Weekly work includes a look at what is going on around the county, the state, the country, and the world. Informed citizens need to keep up on current issues. Typically on Fridays, Cooper's class does current events through three formats: online newspapers, Scholastic Jr. magazines, or significant events, such as President Obama's Inaugural speech.
~Online newspapers, such as the Columbian, offer global and local coverage of stories that kids can easily understand and analyze. This also connects them to their community. The write-up of these articles requires kids to closely read informational text, and understand text features such as headlines, bylines, and graphics. Included in their analysis is always a summary of the article content.
~Scholastic Jr. magazine is a kid-friendly current events piece that looks at issues nationally and globally. It has informational text that is rife with articles written about kids from a multiple-cultural perspective, and has colorful graphics, charts, graphs, and statistics. It is a subsidiary of Time magazine. Students interpret, analyze, and summarize articles from this great resource.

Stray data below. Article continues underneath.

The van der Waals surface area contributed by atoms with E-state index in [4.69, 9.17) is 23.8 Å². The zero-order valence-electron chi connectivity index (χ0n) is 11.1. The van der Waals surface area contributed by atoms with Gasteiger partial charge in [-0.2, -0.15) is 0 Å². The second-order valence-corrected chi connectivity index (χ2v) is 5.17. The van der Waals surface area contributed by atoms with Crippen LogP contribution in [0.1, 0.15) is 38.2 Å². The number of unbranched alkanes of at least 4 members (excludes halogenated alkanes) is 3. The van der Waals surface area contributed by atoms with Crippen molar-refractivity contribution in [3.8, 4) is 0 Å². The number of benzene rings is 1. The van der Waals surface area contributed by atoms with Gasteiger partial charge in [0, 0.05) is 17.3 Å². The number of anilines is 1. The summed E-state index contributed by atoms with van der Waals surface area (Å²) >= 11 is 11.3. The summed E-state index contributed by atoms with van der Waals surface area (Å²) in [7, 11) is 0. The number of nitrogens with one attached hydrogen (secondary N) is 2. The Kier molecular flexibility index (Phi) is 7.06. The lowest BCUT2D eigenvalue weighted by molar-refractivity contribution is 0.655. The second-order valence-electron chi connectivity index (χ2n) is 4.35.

~Major events, either national or global, are sometimes the focus of current events. These are events of high magnitude, and would be something from the political, economic, social, or human interest perspectives. Presidential speeches, humanitarian efforts, elections, natural disasters, and economic issues are some examples of things that might warrant classroom analysis.